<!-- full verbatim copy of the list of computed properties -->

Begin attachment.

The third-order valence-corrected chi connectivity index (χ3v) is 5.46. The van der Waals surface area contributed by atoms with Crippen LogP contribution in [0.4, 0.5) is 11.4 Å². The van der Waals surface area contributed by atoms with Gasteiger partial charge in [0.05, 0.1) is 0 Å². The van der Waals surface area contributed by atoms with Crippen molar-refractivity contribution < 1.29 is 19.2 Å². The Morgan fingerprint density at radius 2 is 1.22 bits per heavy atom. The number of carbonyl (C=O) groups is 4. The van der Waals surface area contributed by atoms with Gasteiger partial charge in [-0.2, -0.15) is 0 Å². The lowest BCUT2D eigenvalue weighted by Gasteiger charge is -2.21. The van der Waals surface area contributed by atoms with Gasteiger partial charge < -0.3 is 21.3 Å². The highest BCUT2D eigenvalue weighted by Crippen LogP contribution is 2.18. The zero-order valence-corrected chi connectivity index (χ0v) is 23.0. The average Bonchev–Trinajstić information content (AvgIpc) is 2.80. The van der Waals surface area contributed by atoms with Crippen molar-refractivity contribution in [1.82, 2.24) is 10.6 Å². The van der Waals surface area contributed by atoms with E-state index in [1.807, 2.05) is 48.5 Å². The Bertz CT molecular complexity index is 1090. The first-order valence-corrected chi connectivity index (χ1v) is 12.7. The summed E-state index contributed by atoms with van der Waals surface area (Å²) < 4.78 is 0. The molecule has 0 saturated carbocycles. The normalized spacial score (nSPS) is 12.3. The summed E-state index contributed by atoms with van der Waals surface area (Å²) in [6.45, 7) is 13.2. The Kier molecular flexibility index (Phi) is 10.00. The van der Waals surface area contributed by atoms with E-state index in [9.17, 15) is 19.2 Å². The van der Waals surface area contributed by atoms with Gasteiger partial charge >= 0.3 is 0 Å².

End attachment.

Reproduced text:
The third-order valence-corrected chi connectivity index (χ3v) is 5.46. The van der Waals surface area contributed by atoms with Crippen LogP contribution in [0.4, 0.5) is 11.4 Å². The van der Waals surface area contributed by atoms with Gasteiger partial charge in [0.05, 0.1) is 0 Å². The van der Waals surface area contributed by atoms with Crippen molar-refractivity contribution < 1.29 is 19.2 Å². The Morgan fingerprint density at radius 2 is 1.22 bits per heavy atom. The number of carbonyl (C=O) groups is 4. The van der Waals surface area contributed by atoms with Gasteiger partial charge in [-0.2, -0.15) is 0 Å². The lowest BCUT2D eigenvalue weighted by Gasteiger charge is -2.21. The van der Waals surface area contributed by atoms with Gasteiger partial charge < -0.3 is 21.3 Å². The highest BCUT2D eigenvalue weighted by Crippen LogP contribution is 2.18. The zero-order valence-corrected chi connectivity index (χ0v) is 23.0. The average Bonchev–Trinajstić information content (AvgIpc) is 2.80. The van der Waals surface area contributed by atoms with Crippen molar-refractivity contribution in [1.82, 2.24) is 10.6 Å². The van der Waals surface area contributed by atoms with E-state index in [1.807, 2.05) is 48.5 Å². The Bertz CT molecular complexity index is 1090. The first-order valence-corrected chi connectivity index (χ1v) is 12.7. The summed E-state index contributed by atoms with van der Waals surface area (Å²) < 4.78 is 0. The molecule has 0 saturated carbocycles. The normalized spacial score (nSPS) is 12.3. The summed E-state index contributed by atoms with van der Waals surface area (Å²) in [6.45, 7) is 13.2. The Kier molecular flexibility index (Phi) is 10.00. The van der Waals surface area contributed by atoms with E-state index in [9.17, 15) is 19.2 Å². The van der Waals surface area contributed by atoms with Gasteiger partial charge >= 0.3 is 0 Å².